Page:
Turkey May Restart Missile Defense Program

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ANKARA — Turkey’s procurement bureaucracy is rethinking a multibillion dollar program to build the country’s first air and missile defense program, keeping “all options open,” including scrapping the existing competition and merging it with a longer-range program with better capabilities.

That contest has not yet been announced, but procurement officials say one option to overcome the deadlock could be to renew the program.

“There is a degree of uncertainty, which requires evaluating all existing options and waiting for a push from the government in one direction,” said one senior official familiar with the long-range air and missile defense program (T-LORAMIDS).

In September 2013, Turkey selected China Precision Machinery Import Export Corp. (CPMIEC) to build the system. The Chinese company offered a $3.44 billion solution. The firm defeated a US partnership of Raytheon and Lockheed Martin, offering the Patriot air defense system; Russia’s Rosoboronexport, marketing the S-300; and Italian-French consortium Eurosam, maker of the Aster 30.

Turkish officials said if contract negotiations with CPMIEC fail, talks would be opened with the second place finisher, Eurosam. Next in line would be the US bidder. The Russian option was eliminated.

This summer, Turkey extended for the fifth time the deadline for all three bidders. Turkey’s procurement agency, the Undersecretariat for Defense Industries (SSM), said on Aug. 26 that the Aug. 31 deadline would be pushed to Dec. 31. But while talks with CPMIEC are officially proceeding, Turkish President Recep Tayyip Erdogan said early in September that parallel talks with Eurosam also had been opened.

“Some disagreements have emerged with China on the issues of joint production and technology transfer ,” Erdogan said on Sept. 7. “Talks are continuing despite that, but France, which is second on the list, has come up with a new offer. We are holding ongoing talks with France. Here, joint production is important to us.”

A government procurement official added that the talks with the Chinese “are not making any progress. … Talks with the European contender look more promising, but the top management [at SSM] is also considering to rewrite the entire program.”

An official from the program’s local prime contractor, defense electronics specialist Aselsan, said Turkey could scrap T-LORAMIDS and instead launch a new program based on its planned, advanced version, T-LORAMIDS+, which is a Turkish aspiration of the Terminal High Altitude Area Defense program. That US Army anti-ballistic missile system is designed to shoot down short, medium and intermediate ballistic missiles in their terminal phase using a hit-to-kill approach.

“One idea could be to co-develop T-LORAMIDS+ with the Europeans as a longer-term solution and lease some of their systems as a bridge gap solution,” the Aselsan official said.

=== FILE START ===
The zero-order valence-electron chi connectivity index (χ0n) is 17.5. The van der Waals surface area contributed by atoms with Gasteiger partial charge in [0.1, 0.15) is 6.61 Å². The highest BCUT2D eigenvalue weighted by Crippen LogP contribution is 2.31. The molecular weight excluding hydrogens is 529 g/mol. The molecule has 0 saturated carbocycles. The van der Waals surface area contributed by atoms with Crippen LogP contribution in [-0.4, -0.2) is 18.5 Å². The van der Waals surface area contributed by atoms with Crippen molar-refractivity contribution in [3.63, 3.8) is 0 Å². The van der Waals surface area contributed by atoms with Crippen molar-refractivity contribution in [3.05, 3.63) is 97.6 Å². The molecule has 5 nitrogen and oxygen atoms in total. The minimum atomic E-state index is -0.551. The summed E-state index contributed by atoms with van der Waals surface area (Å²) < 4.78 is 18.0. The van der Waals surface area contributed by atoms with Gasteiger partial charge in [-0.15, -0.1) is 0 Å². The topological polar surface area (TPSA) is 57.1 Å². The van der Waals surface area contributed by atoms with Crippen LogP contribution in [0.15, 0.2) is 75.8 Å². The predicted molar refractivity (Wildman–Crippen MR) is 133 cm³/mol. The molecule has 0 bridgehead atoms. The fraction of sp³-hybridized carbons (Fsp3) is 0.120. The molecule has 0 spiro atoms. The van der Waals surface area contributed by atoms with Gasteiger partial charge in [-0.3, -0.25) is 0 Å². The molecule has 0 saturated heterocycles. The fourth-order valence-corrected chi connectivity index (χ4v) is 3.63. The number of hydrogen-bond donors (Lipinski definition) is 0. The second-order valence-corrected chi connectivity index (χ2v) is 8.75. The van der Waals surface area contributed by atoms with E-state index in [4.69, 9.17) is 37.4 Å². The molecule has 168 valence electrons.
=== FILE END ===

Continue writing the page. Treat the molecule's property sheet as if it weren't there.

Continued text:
Although the Aster is not the Turkish military’s favored solution, the government leans toward Eurosam, a prime ministerial aide said. “There are differences of opinion between the end user and the government,” he said. “But of course the final decision will be made by the government. We want to find a solution to make everyone happy.”

Meanwhile, the US contenders are silently waiting to get into the picture, with no clear sign of success so far. But “if we decide to go for a renewed contract, the competition will start over with all contenders standing on equal footing,” the procurement official said.

Recently, Lockheed and Roketsan signed a deal to produce the Turkish state-controlled company’s SOM-J cruise missile for the international F-35 fighter. The agreement, signed here, involves development, production, marketing, selling and supporting the SOM-J for internal carriage on the F-35 or external carriage on other aircraft.

The SOM system is an autonomous, long-range, high-precision air-to-surface cruise missile. Industry sources said the deal comes as part of Turkish industry participation in the JSF program. Turkey plans to buy 100 F-35s.

The government has come under increased pressure from NATO allies to rethink the decision to work with CPMIEC. This year, Turkey’s Western allies warned that if Turkey finalized the deal, its entire defense cooperation with Western counterparts, including defense and non-defense firms, could be jeopardized.

The Turkish program consists of radar, launcher and interceptor missiles. It has been designed to counter enemy aircraft and missiles. Turkey has no long-range air defense systems.

About half of Turkey’s network-based air defense picture has been paid for by NATO. The country is part of NATO’s Air Defense Ground Environment. Without NATO’s consent, it will be impossible for Turkey to make the planned Chinese system operable with these assets, some analysts say. ■

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